Gabriel Garcia Marquez: Can we ask about your family?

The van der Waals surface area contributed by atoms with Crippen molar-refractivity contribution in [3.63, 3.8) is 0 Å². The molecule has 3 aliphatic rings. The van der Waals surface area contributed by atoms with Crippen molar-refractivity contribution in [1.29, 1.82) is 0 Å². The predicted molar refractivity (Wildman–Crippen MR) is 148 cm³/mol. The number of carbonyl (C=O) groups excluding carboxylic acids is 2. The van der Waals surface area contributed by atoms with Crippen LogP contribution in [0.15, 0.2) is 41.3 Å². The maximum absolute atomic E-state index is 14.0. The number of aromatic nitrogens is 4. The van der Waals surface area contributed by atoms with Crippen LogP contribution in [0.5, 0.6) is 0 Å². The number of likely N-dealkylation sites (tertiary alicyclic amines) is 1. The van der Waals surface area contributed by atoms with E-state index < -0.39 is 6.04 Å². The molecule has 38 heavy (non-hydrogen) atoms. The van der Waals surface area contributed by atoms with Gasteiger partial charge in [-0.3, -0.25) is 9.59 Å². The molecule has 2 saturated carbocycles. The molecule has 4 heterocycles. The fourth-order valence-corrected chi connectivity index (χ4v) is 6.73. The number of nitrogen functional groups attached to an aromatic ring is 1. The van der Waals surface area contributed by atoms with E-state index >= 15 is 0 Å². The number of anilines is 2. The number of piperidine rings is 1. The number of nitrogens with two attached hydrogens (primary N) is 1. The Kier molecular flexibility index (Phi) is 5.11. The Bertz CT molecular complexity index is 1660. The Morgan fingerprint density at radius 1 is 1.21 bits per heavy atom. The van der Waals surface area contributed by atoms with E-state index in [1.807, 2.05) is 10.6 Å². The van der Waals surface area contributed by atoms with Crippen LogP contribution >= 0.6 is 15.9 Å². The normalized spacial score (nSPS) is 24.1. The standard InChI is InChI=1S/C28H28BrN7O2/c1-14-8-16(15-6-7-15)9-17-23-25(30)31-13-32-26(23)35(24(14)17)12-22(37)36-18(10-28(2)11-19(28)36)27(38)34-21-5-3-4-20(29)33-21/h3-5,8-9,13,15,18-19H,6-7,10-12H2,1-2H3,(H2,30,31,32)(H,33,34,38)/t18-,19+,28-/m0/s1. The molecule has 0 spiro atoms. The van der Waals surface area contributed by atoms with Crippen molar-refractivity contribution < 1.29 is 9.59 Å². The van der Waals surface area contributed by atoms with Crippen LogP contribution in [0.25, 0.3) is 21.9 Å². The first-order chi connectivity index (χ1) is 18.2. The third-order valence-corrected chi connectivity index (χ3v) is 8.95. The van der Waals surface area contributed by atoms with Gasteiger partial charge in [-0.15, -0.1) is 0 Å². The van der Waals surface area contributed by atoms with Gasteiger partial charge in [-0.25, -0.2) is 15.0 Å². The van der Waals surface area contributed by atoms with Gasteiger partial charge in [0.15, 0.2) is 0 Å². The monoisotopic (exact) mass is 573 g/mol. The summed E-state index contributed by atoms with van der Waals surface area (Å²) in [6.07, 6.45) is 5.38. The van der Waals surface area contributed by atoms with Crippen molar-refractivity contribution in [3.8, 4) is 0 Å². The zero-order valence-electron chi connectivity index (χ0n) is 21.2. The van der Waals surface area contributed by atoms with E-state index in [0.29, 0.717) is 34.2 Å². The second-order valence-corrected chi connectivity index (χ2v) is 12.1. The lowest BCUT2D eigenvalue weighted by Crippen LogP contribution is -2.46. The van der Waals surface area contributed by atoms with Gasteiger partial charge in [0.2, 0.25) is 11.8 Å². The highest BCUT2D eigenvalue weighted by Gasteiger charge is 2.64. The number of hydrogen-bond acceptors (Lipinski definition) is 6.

Subcommandante Marcos: It was middle class. My father, the head of the family, was a rural teacher in the days of [La’zaro] Ca’rdenas when, according to him, they cut off teachers’ ears for being communists. My mother, also a rural teacher, finally moved, and we became a middle class family, I mean, a family without any real difficulties. All of this was in the provinces, where the cultural horizon is the society pages of the local newspaper. The world outside, or the great city, Mexico City, was the great attraction because of its bookstores. Finally, there were book fairs out in the provinces, and there we could get some books. Garcia Marquez, Fuentes, Monsivais, Vargas Llosa–independently of how he thinks–just to mention a few, they all came through my parents. They made us read them. One Hundred Years of Solitude was meant to explain what the province was in those days, and The Death of Artemio Cruz was to explain what had happened to the Revolution. [Carlos Monsiva’is’s] Dias de Guardar to explain what was happening to the middle class. To some extent, although naked, our portrait was The City and the Dogs. All those things were there. We were coming out into the world in the same way we were coming to know literature. And this shaped us, I believe. We didn’t get to know the world through a newswire but through a novel, an essay or a poem. And this made us very different. This was the looking glass that our parents gave us, as others might use the mass media as a looking glass or just an opaque glass so that no one can see what is going on.